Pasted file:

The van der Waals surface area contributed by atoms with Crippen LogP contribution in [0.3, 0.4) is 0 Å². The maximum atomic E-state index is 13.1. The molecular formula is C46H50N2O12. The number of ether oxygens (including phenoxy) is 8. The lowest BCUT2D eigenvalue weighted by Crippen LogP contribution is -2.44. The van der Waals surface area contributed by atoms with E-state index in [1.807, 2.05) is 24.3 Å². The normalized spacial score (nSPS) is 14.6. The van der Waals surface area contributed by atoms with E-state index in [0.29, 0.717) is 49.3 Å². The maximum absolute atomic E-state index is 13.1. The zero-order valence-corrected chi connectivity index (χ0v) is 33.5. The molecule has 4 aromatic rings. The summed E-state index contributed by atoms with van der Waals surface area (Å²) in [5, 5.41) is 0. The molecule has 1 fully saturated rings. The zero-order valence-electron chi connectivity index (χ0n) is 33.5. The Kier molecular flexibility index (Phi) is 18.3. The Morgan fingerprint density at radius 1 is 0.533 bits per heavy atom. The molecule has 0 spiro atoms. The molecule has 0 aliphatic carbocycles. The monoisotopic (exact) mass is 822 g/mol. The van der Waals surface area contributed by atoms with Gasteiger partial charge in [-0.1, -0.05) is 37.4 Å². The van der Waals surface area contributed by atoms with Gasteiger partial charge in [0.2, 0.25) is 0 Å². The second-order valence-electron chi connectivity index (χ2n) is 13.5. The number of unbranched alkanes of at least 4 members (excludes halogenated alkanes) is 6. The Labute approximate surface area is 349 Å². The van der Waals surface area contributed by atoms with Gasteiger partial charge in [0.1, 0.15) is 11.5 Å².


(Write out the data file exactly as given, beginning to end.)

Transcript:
The van der Waals surface area contributed by atoms with Crippen LogP contribution in [0.3, 0.4) is 0 Å². The maximum atomic E-state index is 13.1. The molecular formula is C46H50N2O12. The number of ether oxygens (including phenoxy) is 8. The lowest BCUT2D eigenvalue weighted by Crippen LogP contribution is -2.44. The van der Waals surface area contributed by atoms with E-state index in [1.807, 2.05) is 24.3 Å². The normalized spacial score (nSPS) is 14.6. The van der Waals surface area contributed by atoms with E-state index in [0.29, 0.717) is 49.3 Å². The maximum absolute atomic E-state index is 13.1. The zero-order valence-corrected chi connectivity index (χ0v) is 33.5. The molecule has 4 aromatic rings. The summed E-state index contributed by atoms with van der Waals surface area (Å²) in [5, 5.41) is 0. The molecule has 1 fully saturated rings. The zero-order valence-electron chi connectivity index (χ0n) is 33.5. The Kier molecular flexibility index (Phi) is 18.3. The Morgan fingerprint density at radius 1 is 0.533 bits per heavy atom. The molecule has 0 spiro atoms. The molecule has 0 aliphatic carbocycles. The monoisotopic (exact) mass is 822 g/mol. The van der Waals surface area contributed by atoms with Gasteiger partial charge in [-0.1, -0.05) is 37.4 Å². The van der Waals surface area contributed by atoms with Gasteiger partial charge in [0.2, 0.25) is 0 Å². The second-order valence-electron chi connectivity index (χ2n) is 13.5. The number of unbranched alkanes of at least 4 members (excludes halogenated alkanes) is 6. The Labute approximate surface area is 349 Å². The van der Waals surface area contributed by atoms with Gasteiger partial charge in [0.1, 0.15) is 11.5 Å².